As part of my grieving process, I feel the need to put some thoughts on paper. Some of these thoughts are not the kinds of things I normally write about or share publicly. I certainly don't blame anyone for not reading this, but if you do please read it in its entirety so you might better understand what I am trying to express.
Derek met Jesus face to face on July 24th, 2008. Normally guys like me say things like, "This is a day for rejoicing because our loved one has gone to a better place," and those are good words. However, rejoicing just doesn't seem appropriate right now. I have no doubts that Derek is now safe in the arms of Jesus and waiting for us in some mysterious way and that he has relief from his mental illness. Yes, those things are blessings. But I have trouble rejoicing when such a promising young life is ended, where family and friends are left to mourn and wonder what we could have done differently, and when one of the finest people I have ever known was so tormented that he saw no hope but to do the unthinkable.
Yes, rejoicing will come, but I'm not thankful for Derek's death yet. He amazed me when he was a young teenager and he amazed me as a college student. He was a leader where I ministered in Winchester and in Murfreesboro. I knew I could count on Derek. I knew he had a deep faith, deeper than practically anyone else his age. I knew that he liked my jokes. I knew that he liked to receive random CDs in the mail from me with ridiculous songs on it. I knew he loved his family immensely and that any funny thing I shared with him would be passed along to his dad, and vice-versa. I only recently came to know of his mental illness, and just last night discovered from his dad's comments that he was bipolar and schizophrenic. I knew that since February he had been tormented and suicidal, but I thought from conversations with him and his friends that he was getting better. I knew from Danny that the weekend before his death he had had a rough time. But when Brad shared with me the news last Thursday night, news that he warned was awful, I was not prepared to hear the words. I felt as if someone had kicked me in the gut. Mary and I both moaned as we sat in a hotel room in Philadelphia belatedly celebrating our ten year anniversary. We had known Derek nine of those years. My immediate concern was not for Derek, but for his mom and dad, and for all the young people who looked at him as an example of Christian faith. And it is not surprising that these were the same people on his mind as he penned his last words. He loved us all, but had lost hope.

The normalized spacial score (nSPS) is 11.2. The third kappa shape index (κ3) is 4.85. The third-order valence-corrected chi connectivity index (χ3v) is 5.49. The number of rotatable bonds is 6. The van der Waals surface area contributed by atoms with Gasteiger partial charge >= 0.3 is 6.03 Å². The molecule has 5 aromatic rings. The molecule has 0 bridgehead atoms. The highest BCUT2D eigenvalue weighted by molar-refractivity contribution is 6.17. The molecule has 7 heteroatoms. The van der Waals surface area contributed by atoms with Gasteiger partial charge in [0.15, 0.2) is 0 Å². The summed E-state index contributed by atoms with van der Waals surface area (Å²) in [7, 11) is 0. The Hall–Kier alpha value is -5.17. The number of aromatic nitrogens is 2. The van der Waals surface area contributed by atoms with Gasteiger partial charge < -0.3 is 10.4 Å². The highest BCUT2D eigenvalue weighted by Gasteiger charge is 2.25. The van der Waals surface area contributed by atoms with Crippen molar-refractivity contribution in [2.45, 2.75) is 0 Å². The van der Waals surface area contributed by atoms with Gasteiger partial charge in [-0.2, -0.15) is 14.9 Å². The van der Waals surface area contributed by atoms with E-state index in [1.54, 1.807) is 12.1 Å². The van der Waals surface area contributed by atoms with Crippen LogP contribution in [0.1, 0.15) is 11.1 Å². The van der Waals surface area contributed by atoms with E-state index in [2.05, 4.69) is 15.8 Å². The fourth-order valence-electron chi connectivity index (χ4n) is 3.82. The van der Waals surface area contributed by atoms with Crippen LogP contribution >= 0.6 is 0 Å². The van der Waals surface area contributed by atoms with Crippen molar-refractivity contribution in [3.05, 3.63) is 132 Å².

He had not lost faith. I knew immediately that it was because of his faith that Derek took his own life. That might seem backwards, but it is true. He was so sure that Jesus would be there waiting for him in heaven that he was not afraid of taking that unthinkable step. I suppose that is what happens when a child of God is full of faith and void of hope. He thought there was no chance he would find relief, no chance to have a 'normal life,' and no chance that he could endure years of his illness. Even though he loved his family dearly, that love could not eclipse his hopelessness.
Derek made the wrong decision. I do not stand in judgment over him though I am still somewhat angry with him. I just wish I could have him back, shake him and convince him that there is hope, that the right medication might soon exist, that therapy could work... but I know that his parents said all those words and many more over and over. He could not be convinced by those who saw all that this tremendous young could be because he could not see it. I do not know how overwhelming the struggle with mental illness can be and thus can't pretend to say I would have done differently. But it was the wrong decision, a decision that was not his to make, and I hope that no young person sees in his decision permission to do the same.
Derek's 21st birthday is quickly approaching on August 6th, the first date that Dale and Beverly will have to utter the words, "Derek would have been... years old today." As friends of Derek's, we will mourn and then move on with our lives, thinking of him occasionally and being thankful for our happy memories. But Justin, Dale and Beverly will not have that luxury. Every good memory is now bittersweet and painful and, while the stinging pain will subside, the wound will never heal. That is why Derek made the wrong decision.
But I love Derek, miss him, and can't wait to see him in heaven. I told someone that when my dad died I felt for the first time a desire to be in heaven so I can see him and talk to him again. Derek makes it two people who really make me ache for heaven. Others I will be glad to see, but the presence of these two men makes it a place I need to be. I can't wait to worship God with them someday.
Pray for his family, and don't forget them.